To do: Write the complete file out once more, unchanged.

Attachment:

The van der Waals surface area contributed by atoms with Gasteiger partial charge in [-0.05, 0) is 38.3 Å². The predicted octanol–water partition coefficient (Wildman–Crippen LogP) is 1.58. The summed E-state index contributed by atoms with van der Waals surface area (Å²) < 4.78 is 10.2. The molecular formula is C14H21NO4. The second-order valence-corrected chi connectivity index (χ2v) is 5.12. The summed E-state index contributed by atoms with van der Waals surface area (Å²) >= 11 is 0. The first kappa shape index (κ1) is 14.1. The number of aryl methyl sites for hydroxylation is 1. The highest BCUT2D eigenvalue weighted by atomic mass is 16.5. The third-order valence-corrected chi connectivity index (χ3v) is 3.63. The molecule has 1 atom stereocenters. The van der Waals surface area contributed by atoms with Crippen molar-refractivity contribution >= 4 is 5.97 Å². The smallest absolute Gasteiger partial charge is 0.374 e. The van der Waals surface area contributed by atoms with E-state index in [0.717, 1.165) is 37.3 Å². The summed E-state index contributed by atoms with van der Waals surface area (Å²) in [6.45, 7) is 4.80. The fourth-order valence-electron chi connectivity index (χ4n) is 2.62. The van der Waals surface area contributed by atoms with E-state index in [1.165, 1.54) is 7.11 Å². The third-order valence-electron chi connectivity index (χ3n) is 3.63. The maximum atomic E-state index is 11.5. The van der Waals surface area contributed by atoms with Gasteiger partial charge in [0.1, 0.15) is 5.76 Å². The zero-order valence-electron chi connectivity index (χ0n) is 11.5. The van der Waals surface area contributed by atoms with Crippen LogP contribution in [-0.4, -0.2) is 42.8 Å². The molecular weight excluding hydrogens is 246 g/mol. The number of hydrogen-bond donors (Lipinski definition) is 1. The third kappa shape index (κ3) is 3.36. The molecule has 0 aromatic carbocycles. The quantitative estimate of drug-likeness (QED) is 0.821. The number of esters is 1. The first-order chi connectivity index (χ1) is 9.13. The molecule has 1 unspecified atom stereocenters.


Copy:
The van der Waals surface area contributed by atoms with Gasteiger partial charge in [-0.05, 0) is 38.3 Å². The predicted octanol–water partition coefficient (Wildman–Crippen LogP) is 1.58. The summed E-state index contributed by atoms with van der Waals surface area (Å²) < 4.78 is 10.2. The molecular formula is C14H21NO4. The second-order valence-corrected chi connectivity index (χ2v) is 5.12. The summed E-state index contributed by atoms with van der Waals surface area (Å²) >= 11 is 0. The first kappa shape index (κ1) is 14.1. The number of aryl methyl sites for hydroxylation is 1. The highest BCUT2D eigenvalue weighted by atomic mass is 16.5. The third-order valence-corrected chi connectivity index (χ3v) is 3.63. The molecule has 1 atom stereocenters. The van der Waals surface area contributed by atoms with Crippen molar-refractivity contribution >= 4 is 5.97 Å². The smallest absolute Gasteiger partial charge is 0.374 e. The van der Waals surface area contributed by atoms with E-state index in [0.717, 1.165) is 37.3 Å². The summed E-state index contributed by atoms with van der Waals surface area (Å²) in [6.45, 7) is 4.80. The fourth-order valence-electron chi connectivity index (χ4n) is 2.62. The van der Waals surface area contributed by atoms with E-state index in [1.165, 1.54) is 7.11 Å². The third-order valence-electron chi connectivity index (χ3n) is 3.63. The maximum atomic E-state index is 11.5. The van der Waals surface area contributed by atoms with Gasteiger partial charge in [0.1, 0.15) is 5.76 Å². The zero-order valence-electron chi connectivity index (χ0n) is 11.5. The van der Waals surface area contributed by atoms with Crippen LogP contribution in [-0.4, -0.2) is 42.8 Å². The molecular weight excluding hydrogens is 246 g/mol. The number of hydrogen-bond donors (Lipinski definition) is 1. The third kappa shape index (κ3) is 3.36. The molecule has 0 aromatic carbocycles. The quantitative estimate of drug-likeness (QED) is 0.821. The number of esters is 1. The first-order chi connectivity index (χ1) is 9.13. The molecule has 1 unspecified atom stereocenters.